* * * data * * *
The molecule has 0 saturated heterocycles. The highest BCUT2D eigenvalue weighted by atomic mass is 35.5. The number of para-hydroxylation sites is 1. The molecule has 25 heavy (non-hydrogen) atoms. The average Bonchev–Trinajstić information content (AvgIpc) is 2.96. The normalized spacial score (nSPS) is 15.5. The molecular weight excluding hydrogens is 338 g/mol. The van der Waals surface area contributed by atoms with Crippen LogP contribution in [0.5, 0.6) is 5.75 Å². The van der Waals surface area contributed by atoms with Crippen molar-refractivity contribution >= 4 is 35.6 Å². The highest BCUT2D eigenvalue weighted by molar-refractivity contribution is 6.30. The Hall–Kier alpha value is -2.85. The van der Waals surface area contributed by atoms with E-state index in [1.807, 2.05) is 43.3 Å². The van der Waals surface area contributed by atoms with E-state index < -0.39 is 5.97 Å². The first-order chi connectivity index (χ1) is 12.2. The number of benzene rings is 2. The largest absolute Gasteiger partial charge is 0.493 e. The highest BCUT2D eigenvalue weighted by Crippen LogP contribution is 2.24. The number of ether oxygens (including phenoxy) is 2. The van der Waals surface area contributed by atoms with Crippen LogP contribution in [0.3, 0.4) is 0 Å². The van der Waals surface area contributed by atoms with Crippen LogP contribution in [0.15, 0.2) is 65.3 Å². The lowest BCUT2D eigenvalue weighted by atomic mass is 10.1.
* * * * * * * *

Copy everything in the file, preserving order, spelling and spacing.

The molecule has 0 saturated heterocycles. The highest BCUT2D eigenvalue weighted by atomic mass is 35.5. The number of para-hydroxylation sites is 1. The molecule has 25 heavy (non-hydrogen) atoms. The average Bonchev–Trinajstić information content (AvgIpc) is 2.96. The normalized spacial score (nSPS) is 15.5. The molecular weight excluding hydrogens is 338 g/mol. The van der Waals surface area contributed by atoms with Crippen LogP contribution in [0.5, 0.6) is 5.75 Å². The van der Waals surface area contributed by atoms with Crippen molar-refractivity contribution >= 4 is 35.6 Å². The highest BCUT2D eigenvalue weighted by molar-refractivity contribution is 6.30. The Hall–Kier alpha value is -2.85. The van der Waals surface area contributed by atoms with E-state index in [1.807, 2.05) is 43.3 Å². The van der Waals surface area contributed by atoms with E-state index < -0.39 is 5.97 Å². The first-order chi connectivity index (χ1) is 12.2. The number of benzene rings is 2. The largest absolute Gasteiger partial charge is 0.493 e. The highest BCUT2D eigenvalue weighted by Crippen LogP contribution is 2.24. The number of ether oxygens (including phenoxy) is 2. The van der Waals surface area contributed by atoms with Crippen LogP contribution in [0.3, 0.4) is 0 Å². The van der Waals surface area contributed by atoms with Crippen LogP contribution in [0.15, 0.2) is 65.3 Å². The lowest BCUT2D eigenvalue weighted by atomic mass is 10.1.